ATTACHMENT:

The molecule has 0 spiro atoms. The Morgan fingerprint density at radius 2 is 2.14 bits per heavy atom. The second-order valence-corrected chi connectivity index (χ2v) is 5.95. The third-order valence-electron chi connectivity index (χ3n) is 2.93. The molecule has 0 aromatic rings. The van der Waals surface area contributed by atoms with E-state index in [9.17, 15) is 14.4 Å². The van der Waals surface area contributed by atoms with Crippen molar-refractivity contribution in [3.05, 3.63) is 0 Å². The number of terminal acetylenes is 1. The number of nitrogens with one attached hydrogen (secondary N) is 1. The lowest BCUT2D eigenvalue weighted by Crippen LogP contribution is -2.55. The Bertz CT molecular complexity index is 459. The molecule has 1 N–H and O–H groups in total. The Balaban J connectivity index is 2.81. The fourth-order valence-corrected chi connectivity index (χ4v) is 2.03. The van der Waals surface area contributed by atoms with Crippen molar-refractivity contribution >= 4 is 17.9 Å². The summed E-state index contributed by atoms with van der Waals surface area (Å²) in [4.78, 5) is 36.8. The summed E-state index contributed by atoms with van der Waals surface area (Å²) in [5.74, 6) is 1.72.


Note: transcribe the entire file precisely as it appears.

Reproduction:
The molecule has 0 spiro atoms. The Morgan fingerprint density at radius 2 is 2.14 bits per heavy atom. The second-order valence-corrected chi connectivity index (χ2v) is 5.95. The third-order valence-electron chi connectivity index (χ3n) is 2.93. The molecule has 0 aromatic rings. The van der Waals surface area contributed by atoms with E-state index in [9.17, 15) is 14.4 Å². The van der Waals surface area contributed by atoms with Crippen molar-refractivity contribution in [3.05, 3.63) is 0 Å². The number of terminal acetylenes is 1. The number of nitrogens with one attached hydrogen (secondary N) is 1. The lowest BCUT2D eigenvalue weighted by Crippen LogP contribution is -2.55. The Bertz CT molecular complexity index is 459. The molecule has 1 N–H and O–H groups in total. The Balaban J connectivity index is 2.81. The fourth-order valence-corrected chi connectivity index (χ4v) is 2.03. The van der Waals surface area contributed by atoms with Crippen molar-refractivity contribution >= 4 is 17.9 Å². The summed E-state index contributed by atoms with van der Waals surface area (Å²) in [4.78, 5) is 36.8. The summed E-state index contributed by atoms with van der Waals surface area (Å²) in [5.74, 6) is 1.72.